There's a lot of use to learning about serialisation and persistence in games. After all, most, if not all contemporary games have a need for persistence, be it saving the game's progress, saving the player's setting preferences or carrying weapons or choices from level to level, you know, having data that will persist in and outside of the game.
Here is a small Unity project I made which demos saving and loading in Unity. The only things being saved and loaded are integers and they're going out into a binary file. Of course saving only integers is relatively simple. However, now that I know how to save out simple data, I can slowly move on to more complex data. This system also only saves out to a binary file, though I feel that knowing how to save out into a .json, or .xml will be just as useful, as each file type can be used for various things.
For example, Json and XML are much more human readable and easily editable, while they might allow for weaknesses in the program that can be exploited, they can also allow easy editing of data without ever touching the Unity editor. One use we were able to come up with, for example, was for the project that I'm working on right now, which contained a lot of written dialogue. An idea that my group and I had was to have a json database that programmers could load and assign elements of to objects via scripts, allowing the person editing the dialogue to easily change it without touching the code. This worked somewhat, though this element was quickly dropped to save time. The downside to these files is that they're rather slow to read and write, which is why they should be used for storing data that is used for initialisation.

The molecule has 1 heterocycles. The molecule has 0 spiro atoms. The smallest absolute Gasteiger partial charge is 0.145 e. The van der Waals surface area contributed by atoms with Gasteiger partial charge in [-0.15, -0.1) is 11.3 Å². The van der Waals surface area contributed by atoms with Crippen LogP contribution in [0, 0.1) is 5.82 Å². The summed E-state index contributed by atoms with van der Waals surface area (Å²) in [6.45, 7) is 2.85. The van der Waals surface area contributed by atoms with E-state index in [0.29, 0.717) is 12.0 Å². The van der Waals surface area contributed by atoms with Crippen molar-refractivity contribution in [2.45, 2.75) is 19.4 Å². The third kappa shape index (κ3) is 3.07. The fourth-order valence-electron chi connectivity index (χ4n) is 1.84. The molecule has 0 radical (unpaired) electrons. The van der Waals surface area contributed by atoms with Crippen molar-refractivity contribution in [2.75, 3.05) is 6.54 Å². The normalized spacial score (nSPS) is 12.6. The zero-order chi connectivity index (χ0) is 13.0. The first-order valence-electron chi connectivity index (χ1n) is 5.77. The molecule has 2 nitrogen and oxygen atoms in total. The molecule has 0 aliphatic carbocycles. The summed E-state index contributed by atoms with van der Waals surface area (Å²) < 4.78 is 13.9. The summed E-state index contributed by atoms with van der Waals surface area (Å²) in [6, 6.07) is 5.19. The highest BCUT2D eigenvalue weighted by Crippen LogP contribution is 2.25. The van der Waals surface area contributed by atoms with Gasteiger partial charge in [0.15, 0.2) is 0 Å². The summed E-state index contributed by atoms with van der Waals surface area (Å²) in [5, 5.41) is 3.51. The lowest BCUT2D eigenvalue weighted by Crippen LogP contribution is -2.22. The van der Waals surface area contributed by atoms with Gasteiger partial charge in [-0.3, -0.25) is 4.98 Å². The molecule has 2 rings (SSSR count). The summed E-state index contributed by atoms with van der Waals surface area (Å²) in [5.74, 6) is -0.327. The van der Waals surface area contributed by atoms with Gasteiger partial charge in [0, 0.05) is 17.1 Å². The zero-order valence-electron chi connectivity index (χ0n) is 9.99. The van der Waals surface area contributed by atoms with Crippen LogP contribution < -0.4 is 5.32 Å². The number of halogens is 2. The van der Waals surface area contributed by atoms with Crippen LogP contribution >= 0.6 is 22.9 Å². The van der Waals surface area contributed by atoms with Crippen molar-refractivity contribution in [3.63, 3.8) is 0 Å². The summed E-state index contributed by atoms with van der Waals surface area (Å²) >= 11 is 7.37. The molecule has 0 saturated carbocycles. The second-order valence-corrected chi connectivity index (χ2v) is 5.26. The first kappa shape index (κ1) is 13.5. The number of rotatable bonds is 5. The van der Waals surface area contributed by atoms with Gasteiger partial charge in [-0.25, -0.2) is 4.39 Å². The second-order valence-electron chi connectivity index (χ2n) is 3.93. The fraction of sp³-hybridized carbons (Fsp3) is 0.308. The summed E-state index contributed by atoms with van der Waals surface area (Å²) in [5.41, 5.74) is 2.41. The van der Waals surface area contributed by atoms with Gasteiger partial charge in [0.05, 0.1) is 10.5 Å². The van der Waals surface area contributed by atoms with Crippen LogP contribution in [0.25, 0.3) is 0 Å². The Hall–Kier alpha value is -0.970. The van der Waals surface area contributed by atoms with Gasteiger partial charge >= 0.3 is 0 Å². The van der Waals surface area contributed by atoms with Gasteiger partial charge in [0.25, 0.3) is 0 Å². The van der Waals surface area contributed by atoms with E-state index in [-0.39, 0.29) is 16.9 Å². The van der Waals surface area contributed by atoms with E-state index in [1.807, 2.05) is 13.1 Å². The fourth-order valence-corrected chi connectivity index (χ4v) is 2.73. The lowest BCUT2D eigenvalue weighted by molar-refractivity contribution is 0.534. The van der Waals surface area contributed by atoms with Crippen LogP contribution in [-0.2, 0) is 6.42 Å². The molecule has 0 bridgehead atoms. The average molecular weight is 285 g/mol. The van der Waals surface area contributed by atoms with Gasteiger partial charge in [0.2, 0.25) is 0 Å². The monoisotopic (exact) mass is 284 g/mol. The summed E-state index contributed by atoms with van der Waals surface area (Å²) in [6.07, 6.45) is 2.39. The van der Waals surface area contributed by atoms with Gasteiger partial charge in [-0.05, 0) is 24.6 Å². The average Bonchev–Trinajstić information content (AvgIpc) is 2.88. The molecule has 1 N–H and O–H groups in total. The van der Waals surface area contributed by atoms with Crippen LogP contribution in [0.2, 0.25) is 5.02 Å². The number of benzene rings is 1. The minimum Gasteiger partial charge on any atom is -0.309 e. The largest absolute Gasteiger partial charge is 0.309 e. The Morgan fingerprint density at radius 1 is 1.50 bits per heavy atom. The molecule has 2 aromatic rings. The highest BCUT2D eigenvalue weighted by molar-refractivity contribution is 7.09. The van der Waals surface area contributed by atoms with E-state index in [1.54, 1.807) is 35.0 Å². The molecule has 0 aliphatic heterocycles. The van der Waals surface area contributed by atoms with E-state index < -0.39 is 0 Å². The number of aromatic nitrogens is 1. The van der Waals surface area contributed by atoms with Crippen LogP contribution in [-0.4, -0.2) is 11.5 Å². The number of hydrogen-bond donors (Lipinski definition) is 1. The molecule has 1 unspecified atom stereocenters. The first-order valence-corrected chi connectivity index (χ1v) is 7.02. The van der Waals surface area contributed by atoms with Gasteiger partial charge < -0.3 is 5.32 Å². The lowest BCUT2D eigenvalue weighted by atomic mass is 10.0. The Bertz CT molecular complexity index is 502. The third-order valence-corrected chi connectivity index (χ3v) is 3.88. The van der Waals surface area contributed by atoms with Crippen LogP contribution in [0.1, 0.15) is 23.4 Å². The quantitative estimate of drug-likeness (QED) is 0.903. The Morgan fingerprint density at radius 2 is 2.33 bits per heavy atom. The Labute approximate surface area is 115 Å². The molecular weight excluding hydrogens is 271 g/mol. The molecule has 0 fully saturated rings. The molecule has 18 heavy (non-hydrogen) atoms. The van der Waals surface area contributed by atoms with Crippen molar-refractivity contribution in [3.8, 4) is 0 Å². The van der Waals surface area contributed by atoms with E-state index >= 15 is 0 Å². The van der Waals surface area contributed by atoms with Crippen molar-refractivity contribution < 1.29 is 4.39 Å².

Binary files are less human readable and are harder to edit, and so is much better for holding data that shouldn't be touched by the casual player. Reading and writing binary is much faster than reading and writing json or xml, and so it's more useful for doing things like autosaving, quicksaving or quickloading. They're also much smaller, though now that games are almost in the hundreds of gigabytes per game, I doubt it really matters, though every little bit counts. In the end, I'm sure I'll end up knowing how to do both in the various languages I'm sure to know... eventually.